Whether the Do Not Track settings have any legal support or not, it is worth enabling this for anyone who would like to tell websites not to track them. It may be a worthless effort, but thankfully, it doesn’t take much effort, so why not?
On my Linux system, running Firefox 4.0, the Tell web sites I do not want to be tracked setting, yes, that is the exact wording, is under the Advanced tab of the General tab in the Firefox Preferences.
- then under the Browsing heading, check box to Tell web sites I do not want to be tracked
On other operating systems, it should be easy to find.
KeePassX is my password manager of choice.
Enigmail is the GnuPG signature and encryption add-on for Thunderbird.
Pinentry is used by Enigmail to enable secure entry of PINs, passwords and pass phrases. It blocks copy/paste and forces all keyboard entry into the pinentry textfield. That’s great if you have trivial or easily typed pass phrases. I do not.
These are all fantastic, until you depend on KeePassX to hold non-trivial pass phrases to gain access to your certificates. Since pinentry doesn’t allow copy/paste, there is a major issue. If your passphrase is non-trivial and long, then manually entering them whenever you need to read or send a sensitive email is beyond a hassle. It sucks. pinentry also grabs both the keyboard and copy/paste events, so you are probably unable to alt-tab to the window you really need. Anything typed on the system gets placed into the pinentry text field. How rude.
There is a workaround – it is a hassle, but better than trying to type 50 characters of assorted keys.
Use the Perform Autotype option by mousing for your specific KeePassX entry. Doing this means that the Userid needs to be empty and you need to already have KeePassX unlocked before you begin any encryption work. Using the mouse to cause the paste/autotype works.
You’ll probably want to setup gpg-agent to hold your keys for a while too. Anything to avoid going through this crap to retype pass phrases for certificate access.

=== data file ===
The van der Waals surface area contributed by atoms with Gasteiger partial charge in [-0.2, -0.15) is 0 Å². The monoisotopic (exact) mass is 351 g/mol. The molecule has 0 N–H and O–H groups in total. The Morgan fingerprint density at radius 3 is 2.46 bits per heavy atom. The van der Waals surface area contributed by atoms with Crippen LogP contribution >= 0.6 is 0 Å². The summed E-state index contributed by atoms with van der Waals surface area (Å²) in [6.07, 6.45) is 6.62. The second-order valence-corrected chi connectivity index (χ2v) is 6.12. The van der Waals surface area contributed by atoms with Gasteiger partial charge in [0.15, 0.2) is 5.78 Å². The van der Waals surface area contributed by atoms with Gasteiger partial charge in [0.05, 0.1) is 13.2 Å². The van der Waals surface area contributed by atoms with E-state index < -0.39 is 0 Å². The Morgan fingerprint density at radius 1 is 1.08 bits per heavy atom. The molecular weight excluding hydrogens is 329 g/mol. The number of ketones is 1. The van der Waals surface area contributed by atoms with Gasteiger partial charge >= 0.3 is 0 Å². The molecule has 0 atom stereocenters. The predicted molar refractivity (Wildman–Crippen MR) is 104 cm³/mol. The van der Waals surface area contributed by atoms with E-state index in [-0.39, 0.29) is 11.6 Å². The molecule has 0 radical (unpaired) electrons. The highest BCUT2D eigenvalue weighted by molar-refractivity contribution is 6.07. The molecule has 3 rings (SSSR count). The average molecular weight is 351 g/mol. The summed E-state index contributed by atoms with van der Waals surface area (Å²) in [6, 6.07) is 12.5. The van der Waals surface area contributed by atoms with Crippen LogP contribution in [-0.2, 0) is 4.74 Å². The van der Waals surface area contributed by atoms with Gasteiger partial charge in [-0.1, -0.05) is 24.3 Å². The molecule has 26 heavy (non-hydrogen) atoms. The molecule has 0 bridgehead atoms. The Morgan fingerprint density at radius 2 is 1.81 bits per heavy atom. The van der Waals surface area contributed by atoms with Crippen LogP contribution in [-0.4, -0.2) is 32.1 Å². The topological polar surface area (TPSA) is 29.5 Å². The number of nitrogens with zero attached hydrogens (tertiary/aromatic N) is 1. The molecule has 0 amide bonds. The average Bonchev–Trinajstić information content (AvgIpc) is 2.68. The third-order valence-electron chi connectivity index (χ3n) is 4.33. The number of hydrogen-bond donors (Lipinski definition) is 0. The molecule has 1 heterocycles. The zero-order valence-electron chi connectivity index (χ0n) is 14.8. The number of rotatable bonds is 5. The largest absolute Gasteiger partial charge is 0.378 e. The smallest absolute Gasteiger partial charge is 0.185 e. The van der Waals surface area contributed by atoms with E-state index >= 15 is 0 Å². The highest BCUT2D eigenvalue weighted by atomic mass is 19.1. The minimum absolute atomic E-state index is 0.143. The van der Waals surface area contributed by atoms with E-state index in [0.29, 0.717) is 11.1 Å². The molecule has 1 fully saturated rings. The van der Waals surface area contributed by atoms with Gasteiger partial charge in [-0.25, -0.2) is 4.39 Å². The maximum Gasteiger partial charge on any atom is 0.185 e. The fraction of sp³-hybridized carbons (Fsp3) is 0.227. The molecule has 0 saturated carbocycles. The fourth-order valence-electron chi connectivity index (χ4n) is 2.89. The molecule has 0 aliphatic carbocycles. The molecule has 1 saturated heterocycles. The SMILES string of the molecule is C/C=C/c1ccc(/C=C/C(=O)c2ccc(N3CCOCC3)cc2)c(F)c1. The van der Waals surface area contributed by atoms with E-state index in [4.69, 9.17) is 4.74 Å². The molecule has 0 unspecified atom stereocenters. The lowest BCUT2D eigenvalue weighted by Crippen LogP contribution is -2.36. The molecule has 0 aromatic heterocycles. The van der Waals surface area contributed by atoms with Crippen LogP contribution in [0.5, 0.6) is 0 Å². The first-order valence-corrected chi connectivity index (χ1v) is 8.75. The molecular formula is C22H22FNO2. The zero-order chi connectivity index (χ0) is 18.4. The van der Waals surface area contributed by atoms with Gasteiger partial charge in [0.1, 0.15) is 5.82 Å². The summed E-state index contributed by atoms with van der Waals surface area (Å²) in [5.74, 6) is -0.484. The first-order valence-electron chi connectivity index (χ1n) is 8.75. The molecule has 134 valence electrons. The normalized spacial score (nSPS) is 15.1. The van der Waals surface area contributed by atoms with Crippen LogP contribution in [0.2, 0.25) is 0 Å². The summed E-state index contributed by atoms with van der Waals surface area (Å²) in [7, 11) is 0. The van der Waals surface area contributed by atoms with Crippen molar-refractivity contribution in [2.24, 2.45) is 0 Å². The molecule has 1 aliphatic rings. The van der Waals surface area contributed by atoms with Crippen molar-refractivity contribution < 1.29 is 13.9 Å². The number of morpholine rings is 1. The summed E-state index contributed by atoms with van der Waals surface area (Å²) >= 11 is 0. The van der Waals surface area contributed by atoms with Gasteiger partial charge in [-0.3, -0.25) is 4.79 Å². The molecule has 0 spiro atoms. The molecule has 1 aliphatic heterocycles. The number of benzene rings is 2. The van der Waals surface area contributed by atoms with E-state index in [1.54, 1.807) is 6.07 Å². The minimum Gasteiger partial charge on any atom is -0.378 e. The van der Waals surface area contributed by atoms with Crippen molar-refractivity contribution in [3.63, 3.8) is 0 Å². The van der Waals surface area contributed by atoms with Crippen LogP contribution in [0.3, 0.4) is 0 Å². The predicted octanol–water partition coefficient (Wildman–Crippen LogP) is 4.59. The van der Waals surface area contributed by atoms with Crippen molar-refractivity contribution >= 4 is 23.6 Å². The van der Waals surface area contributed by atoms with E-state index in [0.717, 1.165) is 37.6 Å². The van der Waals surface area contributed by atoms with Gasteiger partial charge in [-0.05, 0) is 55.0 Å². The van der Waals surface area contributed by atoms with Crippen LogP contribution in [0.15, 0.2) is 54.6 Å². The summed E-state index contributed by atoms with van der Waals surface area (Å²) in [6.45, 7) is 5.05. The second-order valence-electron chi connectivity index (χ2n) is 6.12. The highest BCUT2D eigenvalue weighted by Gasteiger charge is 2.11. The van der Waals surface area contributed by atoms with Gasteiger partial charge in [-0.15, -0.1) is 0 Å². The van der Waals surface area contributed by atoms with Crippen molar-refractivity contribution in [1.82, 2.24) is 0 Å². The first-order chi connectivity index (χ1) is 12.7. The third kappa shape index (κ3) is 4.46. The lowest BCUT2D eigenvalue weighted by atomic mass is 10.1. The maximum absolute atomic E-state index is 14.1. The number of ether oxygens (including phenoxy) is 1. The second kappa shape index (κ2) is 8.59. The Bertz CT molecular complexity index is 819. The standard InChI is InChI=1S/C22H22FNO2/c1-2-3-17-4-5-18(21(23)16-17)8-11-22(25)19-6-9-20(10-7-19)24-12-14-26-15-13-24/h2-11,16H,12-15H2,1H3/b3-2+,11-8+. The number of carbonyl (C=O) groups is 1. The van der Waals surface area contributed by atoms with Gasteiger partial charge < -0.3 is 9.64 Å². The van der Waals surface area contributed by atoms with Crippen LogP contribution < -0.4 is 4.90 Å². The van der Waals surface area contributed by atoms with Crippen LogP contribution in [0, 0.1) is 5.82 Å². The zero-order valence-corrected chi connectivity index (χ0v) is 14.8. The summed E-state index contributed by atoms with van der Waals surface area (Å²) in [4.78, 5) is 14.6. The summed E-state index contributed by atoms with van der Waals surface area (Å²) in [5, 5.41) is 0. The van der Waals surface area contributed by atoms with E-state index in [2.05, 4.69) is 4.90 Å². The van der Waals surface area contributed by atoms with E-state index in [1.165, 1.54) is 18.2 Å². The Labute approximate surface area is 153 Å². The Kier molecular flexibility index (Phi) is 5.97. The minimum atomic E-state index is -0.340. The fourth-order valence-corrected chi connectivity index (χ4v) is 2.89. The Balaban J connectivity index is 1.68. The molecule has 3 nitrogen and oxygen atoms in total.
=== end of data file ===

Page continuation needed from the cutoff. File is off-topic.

I’m running Enigmail v1.1.2, Pinentry-gtk2 v0.7.6 and Thunderbird v3.1.8.
Ok, not really 101 uses for a Password Manager, but many more than you thought, about 30.
Use A Password Manager
For the last few years, I’ve been trying to get anyone with more than 5 passwords to remember to start using a password manager, PM, as part of increasing your desktop security. Below I’ll go into a few alternate uses for that password database beyond just storing computer and website passwords.
In this Tax season, I find myself needing to share sensitive documents with relatively unsophisticated people and organizations. How should I share my files with them?
There are a few options to get those sensitive files to a provider. I will attempt to list the options, then describe the problems with each. Sadly, there aren’t any good solutions unless the service provider already has a solution setup. In my experience, be it an accountant, lawyer, doctor or shipping company, they do not.
- Encrypted Email with PGP or OpenPG or GnuPG
- Encrypted files, probably ZIPped attached to emails with a shared password
- Encrypted shared file service – perhaps Dropbox or sftp
- SSL Encrypted web portal with non-trivial userids and passwords
Sadly, there is no universal standard for sharing files, securely.
I’ve been having issues with the X/Windows on the system that I’d like to use for a desktop. After trying different drivers and new drivers, I decided that the GeForce 7600 GS may not be up to the task. While getting a haircut, I looked across the street to see … Microcenter. It was loudly calling me to buy a new video card.
I’d done some research and built a list of reasonable cards for consideration. $50 was my target price. Now I’m staring at a wall filled with nVidia and ATI cards. I really wanted a GT 440, but they didn’t have any in my price range. They did have hundreds of GT 430s – some in my price range and there was a $48 GeForce 9800 GT. This was ideal, but the GT 430 was intriguing. I needed to know more, so I asked the youngest guy there who looked like a nerd to help. He pulled up a GPU comparison website and was entering 9800/430. They were very comparable, the GT 430 was just a tad slower, but it used half the power and supported DirectX 11. Lots of thinking – ok, I’ll get it now and if the card appears to be crap when I perform my research at home, then I can return it. Research done. I’d gotten lucky with this card, especially for the $54AR price.